Saturday, August 28, 2010

The Battle of Ceylon.

101st European Foot and to the right the 2nd Bengal Sepoy Foot (East Indian Company Regiments) engage the Dutch VOC line seen in the distance.
(Summer, 1786) Captain Noel Boone sat on his horse among the Peshawar Lancers, an East India Company cavalry unit. To the left of the Lancers was deployed 'John Company's' Army. Five regiments of infantry, a battery of cannon and four other cavalry regiments.

In front of the British army Boone watched  Dutch VOC Regiments march up. Just as the Brits, the Dutch had their own private army in the India theatre. Dutch and British both opened fire with their batteries of cannon. The booming of the guns firing, the whistle of shells and then explosions. From time to time a shell misfired and the crackle of powder could be heard as the shell slow fired as it arced through the sky. It did not bother Boone, he did not fear combat.

East India Company Infantry and Dutch VOC infantry regiments lined up, closed in and opened fire upon each other, but the Captain and his troopers remained stationary out of the action. The Lancers were on a ridge on the outskirts of a village. A good view of the action when not obscured by smoke opened in front of them. A large Dutch foot regiment pulled off the line and moved back to redeploy. Right there a quarter of a mile in front of the cavalry lay a battery of Dutch guns.

The Colonel of the Peshawar Lancers suddenly yelled for the troops to form up and move forward. "Charge!" yelled the Colonel and the bugler sounded his horn. At a slow trot the Lancers moved towards the Battery.  Boone watched the cannon being moved to aim at his unit. Cannon fire opened, horses and men fell screaming to the ground. Blood from a decapitated trooper splashed on his uniform.  Onward the lancers trotted then broke out in a gallop upon the Colonels order.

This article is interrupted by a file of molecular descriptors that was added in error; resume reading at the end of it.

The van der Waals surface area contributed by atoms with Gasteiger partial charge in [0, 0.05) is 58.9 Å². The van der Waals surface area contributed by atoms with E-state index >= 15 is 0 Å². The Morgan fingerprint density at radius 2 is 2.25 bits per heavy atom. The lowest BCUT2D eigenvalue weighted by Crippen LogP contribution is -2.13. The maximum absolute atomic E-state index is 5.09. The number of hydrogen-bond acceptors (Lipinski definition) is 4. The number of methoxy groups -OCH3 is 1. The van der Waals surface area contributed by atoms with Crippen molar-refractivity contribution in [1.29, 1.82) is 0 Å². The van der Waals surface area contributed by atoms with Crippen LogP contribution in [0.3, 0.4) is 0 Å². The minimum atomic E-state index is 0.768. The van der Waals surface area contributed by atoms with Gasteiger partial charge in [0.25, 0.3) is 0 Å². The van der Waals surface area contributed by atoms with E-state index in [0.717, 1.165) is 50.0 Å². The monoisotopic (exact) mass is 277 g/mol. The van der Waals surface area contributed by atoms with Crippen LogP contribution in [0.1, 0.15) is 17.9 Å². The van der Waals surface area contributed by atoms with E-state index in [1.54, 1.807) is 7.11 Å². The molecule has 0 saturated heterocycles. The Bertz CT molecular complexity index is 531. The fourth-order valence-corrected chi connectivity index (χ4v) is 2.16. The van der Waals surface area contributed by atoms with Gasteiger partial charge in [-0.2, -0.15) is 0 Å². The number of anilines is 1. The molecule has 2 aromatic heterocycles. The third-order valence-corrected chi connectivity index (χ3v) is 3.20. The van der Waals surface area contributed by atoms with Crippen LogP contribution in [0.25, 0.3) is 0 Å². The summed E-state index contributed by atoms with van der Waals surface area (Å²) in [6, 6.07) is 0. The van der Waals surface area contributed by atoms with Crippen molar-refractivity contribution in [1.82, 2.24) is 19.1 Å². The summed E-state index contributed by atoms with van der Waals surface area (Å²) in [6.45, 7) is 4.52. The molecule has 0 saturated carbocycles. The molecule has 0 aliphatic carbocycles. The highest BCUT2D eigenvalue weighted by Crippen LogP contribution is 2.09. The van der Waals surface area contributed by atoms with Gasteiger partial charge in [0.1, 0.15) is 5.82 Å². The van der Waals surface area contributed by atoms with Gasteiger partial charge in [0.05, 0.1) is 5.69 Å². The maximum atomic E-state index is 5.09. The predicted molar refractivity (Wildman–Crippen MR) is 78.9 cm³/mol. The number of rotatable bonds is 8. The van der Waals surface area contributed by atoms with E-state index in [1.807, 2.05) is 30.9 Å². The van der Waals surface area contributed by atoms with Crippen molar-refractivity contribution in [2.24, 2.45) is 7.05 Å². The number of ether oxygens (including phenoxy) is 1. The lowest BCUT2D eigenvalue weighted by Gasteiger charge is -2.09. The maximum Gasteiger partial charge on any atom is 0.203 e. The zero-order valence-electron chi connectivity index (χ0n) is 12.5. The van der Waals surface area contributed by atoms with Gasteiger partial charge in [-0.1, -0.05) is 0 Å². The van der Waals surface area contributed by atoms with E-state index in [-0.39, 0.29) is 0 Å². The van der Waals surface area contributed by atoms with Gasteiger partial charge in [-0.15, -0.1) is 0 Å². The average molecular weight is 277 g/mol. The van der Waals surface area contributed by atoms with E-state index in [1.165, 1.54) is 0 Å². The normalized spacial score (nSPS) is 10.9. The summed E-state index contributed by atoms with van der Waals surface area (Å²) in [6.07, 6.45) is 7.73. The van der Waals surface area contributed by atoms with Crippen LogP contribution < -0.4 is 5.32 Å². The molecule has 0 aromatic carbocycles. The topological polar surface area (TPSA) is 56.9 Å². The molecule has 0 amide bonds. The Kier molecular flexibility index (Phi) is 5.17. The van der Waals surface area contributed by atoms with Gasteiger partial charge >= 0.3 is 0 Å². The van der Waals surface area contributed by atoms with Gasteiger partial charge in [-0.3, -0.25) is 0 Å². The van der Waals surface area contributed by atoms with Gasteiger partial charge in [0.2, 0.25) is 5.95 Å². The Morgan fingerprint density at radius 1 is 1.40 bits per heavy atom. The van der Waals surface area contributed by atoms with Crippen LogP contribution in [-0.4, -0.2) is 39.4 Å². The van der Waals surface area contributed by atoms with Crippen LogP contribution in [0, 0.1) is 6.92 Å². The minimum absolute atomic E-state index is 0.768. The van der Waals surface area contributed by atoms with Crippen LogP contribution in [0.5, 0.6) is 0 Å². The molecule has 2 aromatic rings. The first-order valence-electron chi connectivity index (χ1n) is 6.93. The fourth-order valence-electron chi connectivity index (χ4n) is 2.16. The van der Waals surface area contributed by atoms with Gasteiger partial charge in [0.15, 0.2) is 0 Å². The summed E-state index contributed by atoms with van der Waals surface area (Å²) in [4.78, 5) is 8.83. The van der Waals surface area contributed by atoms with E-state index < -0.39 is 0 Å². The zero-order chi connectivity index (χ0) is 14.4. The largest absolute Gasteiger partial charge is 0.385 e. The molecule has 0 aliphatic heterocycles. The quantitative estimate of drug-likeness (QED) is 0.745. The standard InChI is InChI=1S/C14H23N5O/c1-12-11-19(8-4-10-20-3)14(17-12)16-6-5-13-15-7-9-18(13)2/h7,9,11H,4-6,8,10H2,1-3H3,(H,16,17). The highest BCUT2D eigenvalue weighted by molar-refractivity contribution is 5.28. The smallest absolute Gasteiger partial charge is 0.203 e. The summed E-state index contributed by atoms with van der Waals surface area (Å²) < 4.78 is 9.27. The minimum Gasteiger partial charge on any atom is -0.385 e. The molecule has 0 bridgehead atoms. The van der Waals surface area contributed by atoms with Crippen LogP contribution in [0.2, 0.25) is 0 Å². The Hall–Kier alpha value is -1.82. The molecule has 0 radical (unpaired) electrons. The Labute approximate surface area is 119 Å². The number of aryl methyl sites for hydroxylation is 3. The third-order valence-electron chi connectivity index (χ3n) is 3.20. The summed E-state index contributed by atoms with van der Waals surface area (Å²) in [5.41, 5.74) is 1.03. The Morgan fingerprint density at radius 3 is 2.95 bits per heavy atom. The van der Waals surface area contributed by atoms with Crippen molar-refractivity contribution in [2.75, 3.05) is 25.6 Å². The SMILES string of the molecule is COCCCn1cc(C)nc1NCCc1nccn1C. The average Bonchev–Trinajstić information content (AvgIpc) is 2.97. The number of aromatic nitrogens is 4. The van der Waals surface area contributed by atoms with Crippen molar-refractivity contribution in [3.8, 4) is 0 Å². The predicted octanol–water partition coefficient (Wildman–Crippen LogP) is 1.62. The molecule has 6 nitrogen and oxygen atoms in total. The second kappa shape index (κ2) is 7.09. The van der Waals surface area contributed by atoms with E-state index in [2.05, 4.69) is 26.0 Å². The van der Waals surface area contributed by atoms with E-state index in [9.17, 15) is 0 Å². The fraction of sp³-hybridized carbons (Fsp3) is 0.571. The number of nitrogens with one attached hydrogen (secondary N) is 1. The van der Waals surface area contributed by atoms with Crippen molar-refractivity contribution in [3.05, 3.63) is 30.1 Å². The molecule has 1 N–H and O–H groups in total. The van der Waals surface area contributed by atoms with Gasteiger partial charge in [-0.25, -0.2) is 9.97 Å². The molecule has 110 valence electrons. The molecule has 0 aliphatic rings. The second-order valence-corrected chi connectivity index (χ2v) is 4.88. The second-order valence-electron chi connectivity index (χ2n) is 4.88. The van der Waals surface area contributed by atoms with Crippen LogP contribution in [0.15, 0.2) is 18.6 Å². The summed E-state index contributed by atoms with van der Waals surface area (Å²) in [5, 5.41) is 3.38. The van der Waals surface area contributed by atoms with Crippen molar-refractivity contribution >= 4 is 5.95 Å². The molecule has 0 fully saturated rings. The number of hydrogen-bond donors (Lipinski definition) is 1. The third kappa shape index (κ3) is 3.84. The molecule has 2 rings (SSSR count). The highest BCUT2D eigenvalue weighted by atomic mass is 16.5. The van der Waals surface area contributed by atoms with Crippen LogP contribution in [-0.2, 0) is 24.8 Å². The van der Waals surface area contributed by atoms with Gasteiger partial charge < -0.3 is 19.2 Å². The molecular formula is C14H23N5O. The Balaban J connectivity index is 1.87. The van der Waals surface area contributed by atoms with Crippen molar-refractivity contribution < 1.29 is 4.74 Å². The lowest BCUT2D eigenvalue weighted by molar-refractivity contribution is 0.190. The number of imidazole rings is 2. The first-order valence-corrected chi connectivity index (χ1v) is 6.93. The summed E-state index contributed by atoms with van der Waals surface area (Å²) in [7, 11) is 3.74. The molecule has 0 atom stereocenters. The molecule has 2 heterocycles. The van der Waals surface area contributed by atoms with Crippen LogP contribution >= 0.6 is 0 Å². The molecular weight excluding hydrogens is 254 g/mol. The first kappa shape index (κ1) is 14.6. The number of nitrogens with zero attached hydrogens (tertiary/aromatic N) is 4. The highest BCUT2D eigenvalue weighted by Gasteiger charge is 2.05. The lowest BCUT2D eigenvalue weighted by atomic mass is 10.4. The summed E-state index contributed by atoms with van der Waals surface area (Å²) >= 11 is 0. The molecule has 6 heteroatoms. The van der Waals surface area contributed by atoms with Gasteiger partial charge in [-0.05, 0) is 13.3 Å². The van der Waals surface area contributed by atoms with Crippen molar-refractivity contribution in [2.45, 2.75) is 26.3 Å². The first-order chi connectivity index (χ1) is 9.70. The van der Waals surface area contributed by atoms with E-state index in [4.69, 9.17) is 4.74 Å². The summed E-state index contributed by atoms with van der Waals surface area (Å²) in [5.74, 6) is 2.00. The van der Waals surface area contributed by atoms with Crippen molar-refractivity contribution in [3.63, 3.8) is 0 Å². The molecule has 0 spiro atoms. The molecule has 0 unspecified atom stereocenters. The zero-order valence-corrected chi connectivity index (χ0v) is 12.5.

Into the battery rode the Lancers. Boone spotted a Dutch artillery trooper trying to use his cannon rammer as a weapon. Into the Dutchman's throat  Boone plunged his lance. Around him screams of death and also of victory rang out. Within seconds the Dutch battery and its crews were destroyed.

The Lancers formed up once again after being scattered during the short but brutal action. Again they were on the flank of the main action. To their left the regiments of infantry held in lines firing their muskets in mass volleys. With the Dutch artillery knocked out the British now had mastery of the field with their guns. Shells ripped into Dutch formations.

The Dutch infantry had held well, but soon started giving way, other British cavalry regiments charged and the rout was on. Boone was startled from watching the other units by the urgent shouting of his Colonel. "The enemy general and his bodyguard are retreating, Charge!" The Lancers flew into action. Out of a copse of trees the Dutch General and his men were galloping up a rise, but the Lancers had a better angle and no slope to navigate. Into the Dutch yet again the Peshawar Lancer crashed.

In melee the Lancers took a heavy toll on the first charge, but mixed in close from that point the swords of the Dutch took their toll. A dutch cavalryman stabbed one of Boone's enlisted men. Boone turned his horse right into the foes horse. At too short of range to spear the Dutchman, Captain Boone used his lance as a club striking the foe across the face, the blow caused the Dutchman to fall off his horse to the ground, Boone then easily stabbed the helpless foe with the tip of his lance.

More Brit light cavalry charged in at this point, the Dutch General fell and his escort ran or died. Except for pursuing routing Dutch the Battle had been won. The island of Ceylon fell to the Brits.

The Peshawar Lancers charging a Dutch VOC cannon battery during the Battle of Ceylon. The VOC is the Dutch competitor of the East India Company.

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